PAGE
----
Early on Sunday 28 October 2018 Swiss clocks turn back one hour. Officially they are adjusted at 3am. This means you can stay in bed longer and it will be lighter when you get up. On the down side, it will be darker in the evenings.
The rest of Europe will adjust its clocks at the same time.
On Sunday morning the sun will rise at 7:10am in Geneva and set at 17:27, according to timeanddate.com.
The shortest day of the year is 21 December 2018. On this day in Geneva the sun will rise at 8:14am and set at 16:52, a duration of a little under 8 hours and 37 minutes.
Extended evenings will not return until Sunday 31 March 2019, when at 2am clocks will shift forward one hour.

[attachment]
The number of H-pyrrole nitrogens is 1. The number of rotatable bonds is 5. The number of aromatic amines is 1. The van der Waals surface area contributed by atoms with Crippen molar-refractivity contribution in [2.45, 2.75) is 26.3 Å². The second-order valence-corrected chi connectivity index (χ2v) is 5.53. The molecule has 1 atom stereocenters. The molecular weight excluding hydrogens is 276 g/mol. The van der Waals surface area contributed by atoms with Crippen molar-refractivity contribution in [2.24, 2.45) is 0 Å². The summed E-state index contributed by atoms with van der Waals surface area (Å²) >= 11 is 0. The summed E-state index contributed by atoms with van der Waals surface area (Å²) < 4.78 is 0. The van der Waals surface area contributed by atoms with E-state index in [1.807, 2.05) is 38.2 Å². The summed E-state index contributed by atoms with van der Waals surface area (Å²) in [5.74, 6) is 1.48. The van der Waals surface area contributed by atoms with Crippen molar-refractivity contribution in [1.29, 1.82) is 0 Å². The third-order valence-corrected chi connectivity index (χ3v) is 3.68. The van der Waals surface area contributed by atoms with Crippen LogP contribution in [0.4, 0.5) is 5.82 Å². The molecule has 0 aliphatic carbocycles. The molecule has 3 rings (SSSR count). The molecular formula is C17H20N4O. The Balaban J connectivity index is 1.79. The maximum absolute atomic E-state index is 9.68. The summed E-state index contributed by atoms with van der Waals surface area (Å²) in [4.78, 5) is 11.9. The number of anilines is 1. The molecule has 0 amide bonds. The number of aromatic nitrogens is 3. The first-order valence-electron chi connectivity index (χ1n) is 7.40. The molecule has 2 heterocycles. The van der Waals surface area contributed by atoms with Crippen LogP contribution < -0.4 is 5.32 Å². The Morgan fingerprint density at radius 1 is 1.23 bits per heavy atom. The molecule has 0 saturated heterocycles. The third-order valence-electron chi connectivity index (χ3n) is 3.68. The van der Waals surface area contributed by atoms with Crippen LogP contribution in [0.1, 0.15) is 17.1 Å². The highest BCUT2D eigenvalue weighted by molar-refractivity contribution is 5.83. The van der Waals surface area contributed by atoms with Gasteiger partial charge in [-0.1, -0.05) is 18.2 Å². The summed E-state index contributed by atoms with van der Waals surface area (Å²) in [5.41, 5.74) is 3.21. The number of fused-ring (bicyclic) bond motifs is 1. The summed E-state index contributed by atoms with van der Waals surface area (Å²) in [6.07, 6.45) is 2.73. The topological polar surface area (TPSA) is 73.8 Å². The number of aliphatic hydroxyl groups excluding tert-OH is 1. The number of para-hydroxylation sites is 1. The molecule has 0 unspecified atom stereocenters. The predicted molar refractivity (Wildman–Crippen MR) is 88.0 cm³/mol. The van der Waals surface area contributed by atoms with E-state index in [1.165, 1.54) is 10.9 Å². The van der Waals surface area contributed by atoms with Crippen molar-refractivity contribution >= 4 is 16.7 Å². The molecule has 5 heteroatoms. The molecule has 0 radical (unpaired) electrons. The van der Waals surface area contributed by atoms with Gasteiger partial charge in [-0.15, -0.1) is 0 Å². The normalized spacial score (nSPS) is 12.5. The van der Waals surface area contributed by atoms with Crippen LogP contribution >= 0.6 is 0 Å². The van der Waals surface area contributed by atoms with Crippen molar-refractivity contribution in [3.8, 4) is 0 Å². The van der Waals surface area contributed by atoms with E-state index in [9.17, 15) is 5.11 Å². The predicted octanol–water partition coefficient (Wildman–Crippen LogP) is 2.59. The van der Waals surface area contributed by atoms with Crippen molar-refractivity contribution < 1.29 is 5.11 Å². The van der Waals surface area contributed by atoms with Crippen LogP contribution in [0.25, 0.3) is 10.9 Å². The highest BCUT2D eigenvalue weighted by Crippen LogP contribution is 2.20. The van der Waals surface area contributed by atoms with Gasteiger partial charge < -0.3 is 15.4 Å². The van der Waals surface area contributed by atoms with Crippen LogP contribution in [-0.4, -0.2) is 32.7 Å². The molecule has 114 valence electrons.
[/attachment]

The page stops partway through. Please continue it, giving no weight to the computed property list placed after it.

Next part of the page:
A large cloud of uncertainty hangs over daylight savings in Europe. In August this year, after a public consultation where 84% of 4.6 million people across the EU called for an end to daylight savings, EU Commission President Jean-Claude Juncker said millions “believe that in future, summer time should be year-round, and that’s what will happen”.
The European Parliament said it is “crucial to maintain a unified EU time regime”. This would most likely mean Switzerland would also drop the practice, despite being outside the EU. In February 2017, Switzerland’s Federal Council said it would follow neighbouring countries if they made the change, according to 20 Minutes.